Discussion Groups

Stammtisch German Language Group

Sprechen Sie Deutsch? If you speak (any level of) German and would like to practice conversation, please feel free to join this group on the last Tuesday evening of each month at 7pm in the PA Room.

Topics of conversation vary, as does the level of fluency. We tend to informal and the intent is to support each other in improving our ability to communicate about all kinds of things. 

There is no cost to attend. Contact Jessica at This email address is being protected from spambots. You need JavaScript enabled to view it. with any questions.

Let's Talk About It: Muslim Journeys 2014

Connected Histories Discussion Series
Sunday afternoons, 2 pm

Join us for discussions on readings that introduce a way of understanding the past in which Islam and the West are seen as products of a shared, cosmopolitan, and inextricably intertwined past. Register for the "Let's Talk About It" book discussions at the Reference Desk 215-723-9109, ext. 3.

Cathlyn Mariscotti (Professor of History at Holy Family College) will lead four of the discussions and Tom Kolsky (Professor of History at MCCC) will lead the March 16 discussion.

February 2: When Asia was the World by Stewart Gordon
February 23: The House of Wisdom: How Arabic Science Saved Ancient Knowledge and Gave Us the Renaissance by Jim Al-Khalili, 2011. (509.1767 Al-Khalili)
March 16: The Ornament of the World by Maria Rosa
April 6: Leo Africanus by Amin Maalouf
April 27: In an Antique Land by Amitav Ghosh

For more detailed information on these programs, click here to download our flyer.

Thursday Evening Book Discussion Group 2013-2014

1st Thursdays October through May, 7-8 pm

All are welcome. Please register at the Reference Desk

October 3: The Orphan Master's Son by Adam Johnson, 2011

Set in North Korea, a young man becomes a threat to the dictator Kim Jong-il, and tries to get his wife and step children out of the country. Winner of the 2013 Pulitzer Prize for fiction.

November 7: Brooklyn by Colm Toibin, 2009

Ellis Lacey left Ireland and resettled in New York in 1951 to please well-meaning family members who remained in Ireland. Once in Brooklyn, she grieves. "She was nobody here," she thinks. "It was not just htat she had no friends and family; it was rather that she was a ghost in this room, in the streets on the way to work, on the shop floor....Nothing here was part of her."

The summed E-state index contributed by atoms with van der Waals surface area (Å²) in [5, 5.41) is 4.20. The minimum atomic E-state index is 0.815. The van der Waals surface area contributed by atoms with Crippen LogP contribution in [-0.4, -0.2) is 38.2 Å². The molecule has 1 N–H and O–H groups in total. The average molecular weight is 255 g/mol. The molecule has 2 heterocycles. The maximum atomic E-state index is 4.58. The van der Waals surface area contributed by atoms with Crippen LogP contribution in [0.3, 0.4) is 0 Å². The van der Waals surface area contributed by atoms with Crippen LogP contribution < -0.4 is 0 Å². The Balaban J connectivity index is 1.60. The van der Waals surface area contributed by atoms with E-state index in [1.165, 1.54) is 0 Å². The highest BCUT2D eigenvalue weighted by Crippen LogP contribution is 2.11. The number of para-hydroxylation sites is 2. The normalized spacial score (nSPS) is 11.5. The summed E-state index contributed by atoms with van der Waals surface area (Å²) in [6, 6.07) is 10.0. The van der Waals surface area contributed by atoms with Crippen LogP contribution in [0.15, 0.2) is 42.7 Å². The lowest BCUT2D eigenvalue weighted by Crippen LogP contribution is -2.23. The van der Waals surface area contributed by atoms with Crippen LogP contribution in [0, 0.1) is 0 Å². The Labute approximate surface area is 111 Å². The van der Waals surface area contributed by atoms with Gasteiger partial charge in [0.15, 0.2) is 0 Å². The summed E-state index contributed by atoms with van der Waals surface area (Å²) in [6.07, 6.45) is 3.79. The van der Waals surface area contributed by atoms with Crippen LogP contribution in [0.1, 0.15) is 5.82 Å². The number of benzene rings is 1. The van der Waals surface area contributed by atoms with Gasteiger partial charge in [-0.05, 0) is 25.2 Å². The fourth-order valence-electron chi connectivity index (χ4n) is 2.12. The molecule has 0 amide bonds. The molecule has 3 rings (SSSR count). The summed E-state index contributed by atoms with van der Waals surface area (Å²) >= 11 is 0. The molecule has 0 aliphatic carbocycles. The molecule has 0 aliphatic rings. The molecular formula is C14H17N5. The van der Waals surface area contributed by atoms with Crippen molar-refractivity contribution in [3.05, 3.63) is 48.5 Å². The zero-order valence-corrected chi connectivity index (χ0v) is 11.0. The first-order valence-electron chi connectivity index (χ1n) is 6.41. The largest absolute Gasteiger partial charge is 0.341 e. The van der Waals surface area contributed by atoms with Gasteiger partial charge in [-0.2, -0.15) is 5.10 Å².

December 5: The Butterfly Mosque by Willow Wilson, 2010

"Part travelogue, love story, and memoir, [this] is a brave, inspiring story of faith - in God, in each other, in ourselves; in the ability of relationships to transcend cultural barriers and exist above the evils that threaten to keep us apart." (from book cover) This is a Bridging Cultures: Muslim Journeys title.

January 2: In an Antique Land by Amitav Ghosh (1994)

The book contains two narratives. The first anthropological narrative revolves around two visits made by Ghosh to two villages in the Nile Delta, while he was writing his doctoral dissertation (1980-81) and again a few years later (1988). The second narrative, presented parallel to the first one, constructs a fictionalized history of 12th century Jewish merchant, Abraham Ben Yiju, and his slaves Ashu and Bomma, using documents from the Cairo Geniza. (Wikipedia) This Bridging Cultures: Muslim Journeys title will also be discussed on Sunday, April 27, 2 pm as part of the "Let's Talk About It" series.

February 6: Minaret by Leila Aboulela (2005)

Najwa's fall from wealth in Sudan to poverty in London "unfolds with the deliberate inevitability of a morality tale." Aboulela "describes the uncertainty and terror of {Sudan's] westernised elite in the 80s, and assembles a persuasive description of why a fundamentalist politics emerged..."  Aboulela descibes the heroine's "religious conversion and spiritual dedication. She succeeds brilliantly. This is a beautiful, daring, challenging novel." (Mike Phillips, The Guardian, June 10, 2005) This is a Bridging Cultures: Muslim Journeys title.

March 6: The Shadow of the Wind by Carlos Ruiz Zafon (2004)

"Set in the author's native Barcelona in the years after the Spanish Civil War, this gripping novel has the feel of a gothic ghost story, complete with crumbling, ivy-covered mansions, gargoyles and dank prison cells....this is just the sort of literary mystery that would have found favour with Wilkie Collins." (Daily Mail)

April 3: The World We Found by Thrity Umrigar (2012)

"Umrigar creates four modern women who now run in different social circles, at different income levels, in different classes and even in different countries. But we can see how what they once were together informs what they are now apart. The variety and veracity that Umrigar brings to these women's lives is at the core of this novel, and the appeal to readers is very universal." (The Agony Column, Feb. 8, 2012)

May 1: The Round House by Louise Erdrich (2012)

"In this haunting, powerful novel, Erdrick tells the story of a family and community nearly undone by violence. Using the quiet reflective voice of a young boy forced into an early adulthood following a brutal assault on his mother, Erdrich has created an intricately layered novel that not only untangles our nation's history of moral and judicial failure, but also offers a portrait of a community sustained by its traditions, values, faith, and stories." (National Book Foundation) 2012 National Book Award Winner, Fiction.

Indian Valley Photography Club

Join a group of people who love photography. Participate in a monthly photo assignment (if you wish). Photos from the assignment will be shown at the next meeting. We plan to have speakers, field trips, shared shows and shared photography information. Search for "Indian Valley Photography club" on Facebook.

No Photography skills needed.

All levels welcome.

Meets the following Tuesday evenings at 6 pm:

September 3

October 1

November 5

December 3